LOS ANGELES — For years, Apple has used the stage of its Worldwide Developers Conference to announce upgrades to the Siri personal assistant that would make it more useful.
This year’s plan, according to a Siri trick Apple has put out there: Siri will be smarter, get a new look and a new voice.
Ask Siri to tell you about the WWDC conference, which starts June 4th in San Jose, and you get one of three answers both in audio and written form.
—“I’m gonna have a shiny new home. Well, not really shiny, more meshy and matte.”
—”La, la, la, Siri is getting a brand new voice.”
—”I don’t want to brag, but I’m getting a lot smarter. It might be all that late night studying I’ve been doing.”
If readers feel like they’ve read this before, welcome to the club. Apple’s been saying similar stuff for years.
The WWDC is when Apple welcomes app developers to hear about what’s new with the iPhone maker, delivers previews of the IOS mobile operating system update and hypes them on creating great apps to take advantage of the new features.
What Apple promised about Siri at past WWDC’s:
— 2013. Siri would get a new interface and a smoother voice,
—2014 Apple brought hands-free Siri operation to iPhones and iPads (say “Hey, Siri,” to wake it up)
—2015. A move to make Siri more “proactive” to answer questions without excessive prompting.
—2016, Apple announced a new initiative that it promised would really make Siri a more helpful tool — the ability to marry Siri with third-party apps like Uber and Circle. At the time, Apple said opening Siri outside of just Apple apps would make usage more widespread. But few app developers signed on.
—2017. The HomePod, Apple’s answer to Amazon Echo and Google Home connected speakers, was introduced at WWDC, with Apple touting on-command music selection via Siri and the Apple Music subscription service.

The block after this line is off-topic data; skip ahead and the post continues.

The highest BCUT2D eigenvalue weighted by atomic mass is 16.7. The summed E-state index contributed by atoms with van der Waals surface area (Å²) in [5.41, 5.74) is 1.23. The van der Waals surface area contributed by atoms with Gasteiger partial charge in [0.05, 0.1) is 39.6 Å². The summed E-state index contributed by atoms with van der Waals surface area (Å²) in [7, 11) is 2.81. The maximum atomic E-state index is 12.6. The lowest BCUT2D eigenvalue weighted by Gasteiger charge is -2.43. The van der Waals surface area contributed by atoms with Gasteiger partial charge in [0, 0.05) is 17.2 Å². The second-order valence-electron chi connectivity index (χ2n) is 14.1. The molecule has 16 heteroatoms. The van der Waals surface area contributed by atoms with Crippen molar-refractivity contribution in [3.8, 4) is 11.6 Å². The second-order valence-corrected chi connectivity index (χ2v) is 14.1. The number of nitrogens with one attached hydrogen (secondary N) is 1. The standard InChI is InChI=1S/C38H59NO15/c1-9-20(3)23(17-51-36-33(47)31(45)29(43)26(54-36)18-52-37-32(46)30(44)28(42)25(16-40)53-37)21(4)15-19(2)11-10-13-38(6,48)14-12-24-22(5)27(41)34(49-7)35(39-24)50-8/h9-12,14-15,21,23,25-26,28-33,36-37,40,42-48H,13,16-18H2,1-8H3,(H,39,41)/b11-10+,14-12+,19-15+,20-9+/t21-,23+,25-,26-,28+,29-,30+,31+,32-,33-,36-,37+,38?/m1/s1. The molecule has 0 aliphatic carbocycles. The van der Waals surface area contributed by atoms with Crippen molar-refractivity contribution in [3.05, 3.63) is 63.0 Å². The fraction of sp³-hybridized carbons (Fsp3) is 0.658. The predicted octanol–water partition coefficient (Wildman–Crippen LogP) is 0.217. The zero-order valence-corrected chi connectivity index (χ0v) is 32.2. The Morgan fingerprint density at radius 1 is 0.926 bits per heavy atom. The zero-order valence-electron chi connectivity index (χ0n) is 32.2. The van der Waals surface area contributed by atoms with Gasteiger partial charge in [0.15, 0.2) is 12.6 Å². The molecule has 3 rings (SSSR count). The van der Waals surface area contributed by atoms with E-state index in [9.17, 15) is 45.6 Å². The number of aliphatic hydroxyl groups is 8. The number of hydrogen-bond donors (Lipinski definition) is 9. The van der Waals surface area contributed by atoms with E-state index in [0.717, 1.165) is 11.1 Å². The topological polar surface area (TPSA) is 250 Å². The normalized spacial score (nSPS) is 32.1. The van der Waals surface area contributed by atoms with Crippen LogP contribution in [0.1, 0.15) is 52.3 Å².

Apple had no comment on this year’s plans.
The personal assistant was first introduced in October 2011 as a feature of the then new iPhone 4S. Cutting edge at the start, in more recent years its repeated stumbles have made it the frequent butt of late-night comics’ jokes. This bad rap has persisted even as Siri has become more useful and smart — rivals like Google Assistant and Amazon’s Echo seem to beat it in the realm of understanding conversation and responding in kind.
It’s the most widely used personal assistant, due to the size of the billion-plus iPhone universe, but most studies show the Google Assistant and Amazon Alexa to be smarter and more useful. In a recent USA TODAY test, we asked the same 150 questions to Google, Alexa and Siri, and saw accurate response rates of 80%, 78% and 55%, respectively.
At Google’s I/O developer conference in May, the Internet giant announced that severalnew voices would be forthcoming from the Google Assistant over the summer, including the tones of singer John Legend.
Google also showed off a new use for a personal assistant — making phone calls to set up appointments at hair salons and restaurants directly from the Google Assistant app. Siri is still struggling to answer more questions verbally, without having to say, “This is what I found on the Web.”